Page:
rushing to an appointment midday, i was about to cross sixth avenue at 23rd street. i was actually two steps into the street when, out of the corner of my eye, i noticed an elderly blind man with a white cane standing at the sidewalk corner left behind in my wake. though my earbuds were in and the music up, i could just barely hear him. i turned around.
'can someone please help me cross the street?… excuse me, could you please help me cross the street?… anyone? please…'
everyone, going north, south, east and west, was blowing passed him. many of those people also had their earbuds in. most people were looking down at their phones. everyone was walking at a fast and furious clip.
i backtracked, took my earphones out, and said,
'i can help you. where do you need to go?'
'just across the street. may i take your arm?'
our hands met as i guided him to my outstretched arm, which he took gently. we slowly walked west on 23rd street.
'how are you today?' he asked.
'i'm well, thank you. how are you?'
'just happy the sun is out.'
'me, too. we've been waiting for this…' i said.
'oh, how wonderful the sun feels on my face!'
i nervously narrated where we were (‘halfway there’ and ‘about to meet the curb’) as he told me where he was headed (‘just over to dunkin’ donuts’).
“…but then I was very disappointed at my profession as an architect, because we are not helping, we are not working for society, but we are working for privileged people, rich people, government, developers. They have money and power. Those are invisible. So they hire us to visualize their power and money by making monumental architecture. That is our profession, even historically it’s the same, even now we are doing the same… people need temporary housing, but there are no architects working there because we are too busy working for privileged people. So I thought, even as architects, we can be involved in the reconstruction of temporary housing. We can make it better. So that is why I started working in disaster areas.”—Shigeru Ban in his 2013 Ted Talk. (via subtilitas)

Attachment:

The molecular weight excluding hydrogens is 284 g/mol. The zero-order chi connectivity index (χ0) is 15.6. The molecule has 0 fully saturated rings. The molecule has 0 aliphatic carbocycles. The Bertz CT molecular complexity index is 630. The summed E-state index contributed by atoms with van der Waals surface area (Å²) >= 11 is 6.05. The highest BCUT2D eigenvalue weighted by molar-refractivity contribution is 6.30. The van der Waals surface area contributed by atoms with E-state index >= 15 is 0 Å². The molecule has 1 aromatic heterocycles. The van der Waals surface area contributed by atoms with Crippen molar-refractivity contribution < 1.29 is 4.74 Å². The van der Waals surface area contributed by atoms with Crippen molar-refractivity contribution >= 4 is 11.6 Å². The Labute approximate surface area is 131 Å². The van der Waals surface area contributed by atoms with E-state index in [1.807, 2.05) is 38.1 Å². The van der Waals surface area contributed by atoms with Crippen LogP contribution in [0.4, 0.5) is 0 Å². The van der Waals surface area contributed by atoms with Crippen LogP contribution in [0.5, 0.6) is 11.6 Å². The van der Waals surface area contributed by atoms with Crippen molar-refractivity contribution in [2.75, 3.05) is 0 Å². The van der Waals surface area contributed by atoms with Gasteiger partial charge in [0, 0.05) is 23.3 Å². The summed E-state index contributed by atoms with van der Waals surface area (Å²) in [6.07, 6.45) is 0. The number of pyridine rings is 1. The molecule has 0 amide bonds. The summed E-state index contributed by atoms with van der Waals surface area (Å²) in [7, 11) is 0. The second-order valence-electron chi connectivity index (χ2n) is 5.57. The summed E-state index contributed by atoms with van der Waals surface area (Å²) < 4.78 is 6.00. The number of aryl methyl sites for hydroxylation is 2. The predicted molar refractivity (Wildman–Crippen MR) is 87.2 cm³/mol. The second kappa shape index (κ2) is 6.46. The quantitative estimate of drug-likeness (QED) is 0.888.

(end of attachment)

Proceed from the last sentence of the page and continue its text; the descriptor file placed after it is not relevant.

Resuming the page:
i am, by nature, not a positive person. when i was little, my mom had to take dramatic, didactic measures by sitting me at the kitchen island and setting a glass of water in front of me.
"this glass is half full," she’d say.
"it’s also half empty," i’d reply.
this still goes on today, minus the glass and usually through the phone.
the fact that i’m not overly positive is, frankly, not a bad thing. in some ways it’s served me well. it’s not that i’m negative per se, it’s more that i don’t fixate or focus on the positive. (see above: i won’t deny it’s half full, i just acknowledge that it’s also half empty) but, since my mom is still referencing her glass of water lesson today, i thought it was time to try a gratitude list. a few notes, everyday or so, whenever something strikes me.
this is my semi-coherent list, verbatim from my iPhone, in no order, as of 1.1.14: